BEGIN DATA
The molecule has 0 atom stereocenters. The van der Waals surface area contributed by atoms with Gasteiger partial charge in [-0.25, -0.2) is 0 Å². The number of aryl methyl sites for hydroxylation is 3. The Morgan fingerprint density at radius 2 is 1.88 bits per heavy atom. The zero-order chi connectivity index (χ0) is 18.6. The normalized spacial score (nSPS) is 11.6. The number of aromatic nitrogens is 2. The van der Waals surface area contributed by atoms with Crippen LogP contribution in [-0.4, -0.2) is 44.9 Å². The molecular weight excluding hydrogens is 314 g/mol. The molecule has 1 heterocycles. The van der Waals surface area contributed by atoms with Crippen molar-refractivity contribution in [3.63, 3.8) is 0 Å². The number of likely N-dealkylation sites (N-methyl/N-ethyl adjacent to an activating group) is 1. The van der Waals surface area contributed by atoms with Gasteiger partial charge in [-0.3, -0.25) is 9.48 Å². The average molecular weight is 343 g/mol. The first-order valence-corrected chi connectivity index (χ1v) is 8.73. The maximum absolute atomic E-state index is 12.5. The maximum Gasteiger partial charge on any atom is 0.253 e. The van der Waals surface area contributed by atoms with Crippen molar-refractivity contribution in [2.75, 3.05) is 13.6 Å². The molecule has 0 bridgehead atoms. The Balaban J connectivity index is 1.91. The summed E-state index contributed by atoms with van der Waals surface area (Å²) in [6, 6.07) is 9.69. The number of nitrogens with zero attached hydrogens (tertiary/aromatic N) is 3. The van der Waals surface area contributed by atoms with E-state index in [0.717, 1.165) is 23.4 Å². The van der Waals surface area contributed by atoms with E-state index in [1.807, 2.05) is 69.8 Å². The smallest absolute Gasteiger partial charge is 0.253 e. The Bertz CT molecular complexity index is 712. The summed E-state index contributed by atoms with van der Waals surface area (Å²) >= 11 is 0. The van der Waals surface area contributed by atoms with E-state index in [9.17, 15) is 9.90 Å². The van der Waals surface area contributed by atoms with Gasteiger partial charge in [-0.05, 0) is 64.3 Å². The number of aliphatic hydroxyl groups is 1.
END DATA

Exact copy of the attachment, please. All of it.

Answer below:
The molecule has 0 atom stereocenters. The van der Waals surface area contributed by atoms with Gasteiger partial charge in [-0.25, -0.2) is 0 Å². The number of aryl methyl sites for hydroxylation is 3. The Morgan fingerprint density at radius 2 is 1.88 bits per heavy atom. The zero-order chi connectivity index (χ0) is 18.6. The normalized spacial score (nSPS) is 11.6. The number of aromatic nitrogens is 2. The van der Waals surface area contributed by atoms with Crippen LogP contribution in [-0.4, -0.2) is 44.9 Å². The molecular weight excluding hydrogens is 314 g/mol. The molecule has 1 heterocycles. The van der Waals surface area contributed by atoms with Crippen molar-refractivity contribution in [3.63, 3.8) is 0 Å². The number of likely N-dealkylation sites (N-methyl/N-ethyl adjacent to an activating group) is 1. The van der Waals surface area contributed by atoms with Gasteiger partial charge in [-0.3, -0.25) is 9.48 Å². The average molecular weight is 343 g/mol. The first-order valence-corrected chi connectivity index (χ1v) is 8.73. The maximum absolute atomic E-state index is 12.5. The maximum Gasteiger partial charge on any atom is 0.253 e. The van der Waals surface area contributed by atoms with Crippen molar-refractivity contribution in [2.75, 3.05) is 13.6 Å². The molecule has 0 bridgehead atoms. The Balaban J connectivity index is 1.91. The summed E-state index contributed by atoms with van der Waals surface area (Å²) in [6, 6.07) is 9.69. The number of nitrogens with zero attached hydrogens (tertiary/aromatic N) is 3. The van der Waals surface area contributed by atoms with E-state index in [0.717, 1.165) is 23.4 Å². The van der Waals surface area contributed by atoms with E-state index in [1.807, 2.05) is 69.8 Å². The smallest absolute Gasteiger partial charge is 0.253 e. The Bertz CT molecular complexity index is 712. The summed E-state index contributed by atoms with van der Waals surface area (Å²) >= 11 is 0. The van der Waals surface area contributed by atoms with E-state index in [9.17, 15) is 9.90 Å². The van der Waals surface area contributed by atoms with Gasteiger partial charge in [-0.05, 0) is 64.3 Å². The number of aliphatic hydroxyl groups is 1.